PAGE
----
The National Institutes of Health has told Kaiser Health News that the agency is “very concerned” about the AstraZeneca’s COVID-19 trial that was put on pause after a volunteer became ill following the second dose.

“The highest levels of NIH are very concerned,” Avindra Nath, MD, told Kaiser Health. “Everyone’s hopes are on a vaccine, and if you have a major complication the whole thing could get derailed.” Dr. Nath is the intramural clinical director and a leader of viral research at the National Institute for Neurological Disorders and Stroke, an NIH division.

The pharmaceutical company has not released any more information about the woman who was ill, but news reports indicated that she may have developed transverse myelitis, a neurological disorder that occurs when the spinal cord is inflamed. The most common symptoms are weakness in the arms and legs, numbness or tingling, pain, and difficulty with bowel and bladder. However, the agency that oversees clinical trials in the United Kingdom allowed AstraZeneca to resume its trial there. Nature reported that the trial in Brazil has restarted; at this writing, it is unknown about the status of the trials in South Africa.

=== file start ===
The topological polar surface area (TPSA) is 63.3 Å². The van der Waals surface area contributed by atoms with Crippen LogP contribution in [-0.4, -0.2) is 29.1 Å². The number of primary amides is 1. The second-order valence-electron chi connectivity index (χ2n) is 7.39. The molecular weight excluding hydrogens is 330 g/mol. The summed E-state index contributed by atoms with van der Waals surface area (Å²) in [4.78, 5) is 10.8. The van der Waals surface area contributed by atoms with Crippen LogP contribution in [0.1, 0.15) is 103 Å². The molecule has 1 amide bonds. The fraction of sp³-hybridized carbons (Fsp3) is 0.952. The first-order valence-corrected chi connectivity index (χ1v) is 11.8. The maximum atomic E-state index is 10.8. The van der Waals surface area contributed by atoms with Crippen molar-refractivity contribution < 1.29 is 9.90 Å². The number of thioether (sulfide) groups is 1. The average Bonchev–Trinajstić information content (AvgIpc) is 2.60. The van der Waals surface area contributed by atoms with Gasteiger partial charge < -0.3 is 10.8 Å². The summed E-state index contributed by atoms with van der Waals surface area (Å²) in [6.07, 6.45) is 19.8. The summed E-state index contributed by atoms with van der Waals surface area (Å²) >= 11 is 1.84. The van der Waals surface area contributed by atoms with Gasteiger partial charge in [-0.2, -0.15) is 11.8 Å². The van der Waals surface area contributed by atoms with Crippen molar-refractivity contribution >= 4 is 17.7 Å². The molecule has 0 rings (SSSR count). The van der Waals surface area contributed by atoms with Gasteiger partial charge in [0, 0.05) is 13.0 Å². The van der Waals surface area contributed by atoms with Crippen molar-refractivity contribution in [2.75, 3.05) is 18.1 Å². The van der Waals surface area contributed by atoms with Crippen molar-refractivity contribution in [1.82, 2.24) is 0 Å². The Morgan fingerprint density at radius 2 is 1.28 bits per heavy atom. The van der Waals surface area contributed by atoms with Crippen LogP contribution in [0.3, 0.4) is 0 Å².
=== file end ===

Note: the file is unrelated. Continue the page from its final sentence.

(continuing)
The FDA says it will not allow the US trial to resume until it has more information. Researchers have not yet obtained any tissue or blood samples from the affected volunteer, although FDA scientists could look at samples from US volunteers to check for antibodies that could attack the tissue around the brain and spinal cord.

Vaccine safety is a big concern, particularly given the push for a COVID-19 vaccine sooner than later. However, the AstraZeneca vaccine candidate is not the only one in a later stage trial, so if this particular vaccine is held up, there are many other trials in play. The Lancest is keeping track of them, Click here.